Regulatory delays may be contributing to critical problems at a lead-zinc mine in the Northern Territory, according to experts. 

Glencore's McArthur River Mine’s waste rock dump started spontaneously combusting in 2013, creating a  plume of sulphur dioxide smoke, followed by news of acid seeping through the mine site near Borroloola on the Gulf of Carpentaria. 

The Northern Territory Government has been struggling to deal with the major environmental issues, often through its Independent Monitor office. 

Researchers from UNSW's Global Water Institute have gone back over 12 years of reporting by a string of consultants that have been appointed as Independent Monitors.

“The lack of timely action on urgent issues raised by the Independent Monitor has resulted in long-term and unacceptable impacts to the community and environment,” says a new report; Monitoring The Monitor. The report is available in PDF form, here.

“It is apparent that inefficiencies and flaws in the regulatory process decrease the effectiveness of the Independent Monitor audits as a tool to facilitate better environmental management.”

The report pointed out that the Independent Monitor told the Government about pyretic rocks that were reacting on the mine site as early as 2008.

While the Independent Monitor reported spontaneously combustion of the waste rock dump in March 2013, the Northern Territory Government approved an expansion plan to double the mine size just a few weeks later. 

“It took 12 years from when the Independent Monitor first reported the problems with the reactive waste rock for the environmental process to really catch up with that,” UNSW researcher Professor Fiona Johnston has told the ABC.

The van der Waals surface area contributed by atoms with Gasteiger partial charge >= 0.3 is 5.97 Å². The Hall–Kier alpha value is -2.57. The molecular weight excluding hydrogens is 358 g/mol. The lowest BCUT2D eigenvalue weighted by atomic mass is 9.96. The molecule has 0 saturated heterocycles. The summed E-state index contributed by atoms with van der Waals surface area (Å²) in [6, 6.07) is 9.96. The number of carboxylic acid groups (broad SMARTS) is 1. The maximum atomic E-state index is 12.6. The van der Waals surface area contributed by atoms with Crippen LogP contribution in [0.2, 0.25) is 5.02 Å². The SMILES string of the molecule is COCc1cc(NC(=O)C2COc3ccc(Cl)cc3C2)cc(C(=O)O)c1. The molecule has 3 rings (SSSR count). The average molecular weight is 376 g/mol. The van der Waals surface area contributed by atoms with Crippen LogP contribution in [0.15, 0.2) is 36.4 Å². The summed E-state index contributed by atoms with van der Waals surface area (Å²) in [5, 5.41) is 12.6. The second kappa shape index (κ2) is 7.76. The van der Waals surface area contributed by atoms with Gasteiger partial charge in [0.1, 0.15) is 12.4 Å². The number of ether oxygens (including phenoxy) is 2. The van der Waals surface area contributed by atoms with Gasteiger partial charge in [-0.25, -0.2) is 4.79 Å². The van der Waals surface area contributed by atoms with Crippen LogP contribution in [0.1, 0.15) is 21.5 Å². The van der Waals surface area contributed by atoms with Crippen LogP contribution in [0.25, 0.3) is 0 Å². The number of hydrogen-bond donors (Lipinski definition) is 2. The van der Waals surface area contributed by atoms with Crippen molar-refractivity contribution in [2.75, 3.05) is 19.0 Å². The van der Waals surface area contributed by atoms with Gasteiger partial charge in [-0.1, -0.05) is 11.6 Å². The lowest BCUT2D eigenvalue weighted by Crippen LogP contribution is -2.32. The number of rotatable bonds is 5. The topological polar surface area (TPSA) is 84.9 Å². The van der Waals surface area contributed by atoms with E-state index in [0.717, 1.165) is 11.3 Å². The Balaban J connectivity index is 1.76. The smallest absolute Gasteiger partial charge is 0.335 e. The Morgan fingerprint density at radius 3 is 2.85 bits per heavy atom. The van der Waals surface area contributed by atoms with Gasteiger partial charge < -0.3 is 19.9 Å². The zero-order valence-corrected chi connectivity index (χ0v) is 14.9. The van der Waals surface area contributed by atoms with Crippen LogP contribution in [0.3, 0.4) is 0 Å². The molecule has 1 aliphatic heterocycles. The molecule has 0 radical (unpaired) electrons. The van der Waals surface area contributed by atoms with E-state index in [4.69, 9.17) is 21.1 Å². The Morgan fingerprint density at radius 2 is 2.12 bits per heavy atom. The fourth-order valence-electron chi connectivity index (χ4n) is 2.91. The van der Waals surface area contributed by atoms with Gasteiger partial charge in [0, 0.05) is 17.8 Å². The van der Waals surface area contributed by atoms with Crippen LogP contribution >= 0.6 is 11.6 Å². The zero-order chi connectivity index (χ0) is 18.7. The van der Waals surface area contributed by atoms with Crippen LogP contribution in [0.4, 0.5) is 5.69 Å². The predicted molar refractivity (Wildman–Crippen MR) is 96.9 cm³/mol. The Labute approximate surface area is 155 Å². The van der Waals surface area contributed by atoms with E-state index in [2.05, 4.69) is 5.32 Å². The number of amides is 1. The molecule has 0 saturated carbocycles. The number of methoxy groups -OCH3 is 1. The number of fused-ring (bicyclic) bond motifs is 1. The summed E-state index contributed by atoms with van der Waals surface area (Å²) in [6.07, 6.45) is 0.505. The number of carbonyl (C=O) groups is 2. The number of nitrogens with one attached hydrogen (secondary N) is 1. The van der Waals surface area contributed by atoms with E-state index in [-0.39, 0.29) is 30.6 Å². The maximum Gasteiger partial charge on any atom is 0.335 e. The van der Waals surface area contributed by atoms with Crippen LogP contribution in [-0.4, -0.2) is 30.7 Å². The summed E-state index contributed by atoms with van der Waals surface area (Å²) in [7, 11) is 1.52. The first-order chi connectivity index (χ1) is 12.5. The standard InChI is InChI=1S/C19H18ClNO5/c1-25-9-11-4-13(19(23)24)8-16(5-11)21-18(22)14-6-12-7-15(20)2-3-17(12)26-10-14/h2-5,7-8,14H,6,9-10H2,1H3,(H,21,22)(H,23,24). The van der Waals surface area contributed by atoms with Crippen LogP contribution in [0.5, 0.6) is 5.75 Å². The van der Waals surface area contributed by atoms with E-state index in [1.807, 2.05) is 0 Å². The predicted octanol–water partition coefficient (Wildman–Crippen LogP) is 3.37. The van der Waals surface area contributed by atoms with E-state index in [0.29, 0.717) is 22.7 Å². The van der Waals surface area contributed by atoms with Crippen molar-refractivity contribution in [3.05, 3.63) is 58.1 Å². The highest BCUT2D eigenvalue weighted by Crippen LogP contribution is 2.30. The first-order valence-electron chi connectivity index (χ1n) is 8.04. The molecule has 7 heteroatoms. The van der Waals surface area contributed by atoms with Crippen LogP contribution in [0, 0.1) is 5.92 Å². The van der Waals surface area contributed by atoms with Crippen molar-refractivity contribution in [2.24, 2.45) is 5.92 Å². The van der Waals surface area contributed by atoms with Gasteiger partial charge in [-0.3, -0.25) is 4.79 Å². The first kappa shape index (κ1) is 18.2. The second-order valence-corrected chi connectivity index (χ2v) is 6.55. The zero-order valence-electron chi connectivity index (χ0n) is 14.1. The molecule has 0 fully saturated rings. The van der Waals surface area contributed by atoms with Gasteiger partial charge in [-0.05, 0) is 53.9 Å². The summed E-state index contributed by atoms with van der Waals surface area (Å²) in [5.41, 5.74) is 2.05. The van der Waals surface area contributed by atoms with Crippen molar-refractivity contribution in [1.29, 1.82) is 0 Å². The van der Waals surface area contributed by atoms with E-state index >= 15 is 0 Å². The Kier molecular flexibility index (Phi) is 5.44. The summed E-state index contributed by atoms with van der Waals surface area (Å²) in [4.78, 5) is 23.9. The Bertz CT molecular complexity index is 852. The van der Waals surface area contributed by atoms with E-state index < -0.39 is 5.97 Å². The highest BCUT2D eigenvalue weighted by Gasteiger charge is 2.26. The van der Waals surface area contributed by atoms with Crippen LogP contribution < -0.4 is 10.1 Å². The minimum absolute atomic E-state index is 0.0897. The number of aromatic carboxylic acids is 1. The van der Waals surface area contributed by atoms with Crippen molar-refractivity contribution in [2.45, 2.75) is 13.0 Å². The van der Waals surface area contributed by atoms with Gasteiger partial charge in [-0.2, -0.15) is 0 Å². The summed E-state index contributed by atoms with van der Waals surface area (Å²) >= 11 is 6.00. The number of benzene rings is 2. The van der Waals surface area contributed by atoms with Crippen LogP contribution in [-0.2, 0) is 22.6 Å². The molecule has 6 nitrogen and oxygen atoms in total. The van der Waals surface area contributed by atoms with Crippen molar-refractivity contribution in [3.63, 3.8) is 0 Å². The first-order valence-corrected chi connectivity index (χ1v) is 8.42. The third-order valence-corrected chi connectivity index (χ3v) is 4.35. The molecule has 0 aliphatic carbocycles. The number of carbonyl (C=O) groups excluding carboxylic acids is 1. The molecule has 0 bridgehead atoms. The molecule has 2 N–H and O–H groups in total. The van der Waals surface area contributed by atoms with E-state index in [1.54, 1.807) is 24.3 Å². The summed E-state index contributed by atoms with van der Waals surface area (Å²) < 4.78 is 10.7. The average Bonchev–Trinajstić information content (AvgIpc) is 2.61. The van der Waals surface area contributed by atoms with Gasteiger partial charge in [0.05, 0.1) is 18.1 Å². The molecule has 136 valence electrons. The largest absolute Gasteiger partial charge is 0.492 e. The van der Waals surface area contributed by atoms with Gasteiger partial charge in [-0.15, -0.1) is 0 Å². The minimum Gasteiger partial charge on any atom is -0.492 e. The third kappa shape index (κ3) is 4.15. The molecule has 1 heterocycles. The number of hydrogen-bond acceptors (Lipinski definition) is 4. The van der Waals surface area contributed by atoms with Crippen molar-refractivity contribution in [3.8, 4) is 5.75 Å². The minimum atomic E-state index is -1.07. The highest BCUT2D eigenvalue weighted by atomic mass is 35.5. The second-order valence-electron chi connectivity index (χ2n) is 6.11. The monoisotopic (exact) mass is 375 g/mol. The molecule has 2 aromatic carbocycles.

“And that means that this non-benign rock, this potentially acid forming rock, was out and exposed to the environment in ways that shouldn't have happened.”

The report also revealed government delays in responding to the Independent Monitor's recommendations, including on the issues of seepage from the tailings dam into creeks, and threats to the water level in sacred waterhole, Jirinmini.

The report says 117 recommendations of the Independent Monitor had not been carried out at the time of the most recent government report, which was over two years ago.

Professor Johnston said the Independent Monitor should have its powers strengthened.

“The Independent Monitor could be a great system but it needs more resources and more teeth,” she said.

“We would like to see a much better link between the regulator and the recommendations from the independent monitor, to enforce what it recommends.”
The Northern Territory Government has since reaffirmed Glencore's permission to continue expanding the mine.

The Territory says it is confident that the company is helping avoid fires at the waste dump by improving the cover of the pyretic rock.

The Government also supports the company's plan to cover completed parts of the waste dump, which is set to hold about half a billion tonnes of waste rock, with a bitumen covering.

Glencore claims that “spontaneous combustion on our waste rock pile has been controlled since 2015 and remains under control now”.

“McArthur River Mine is committed to operating a safe, responsible and environmentally sustainable mining operation,” the company said.

“The McArthur River is healthy, water quality is good and fish are safe to eat.”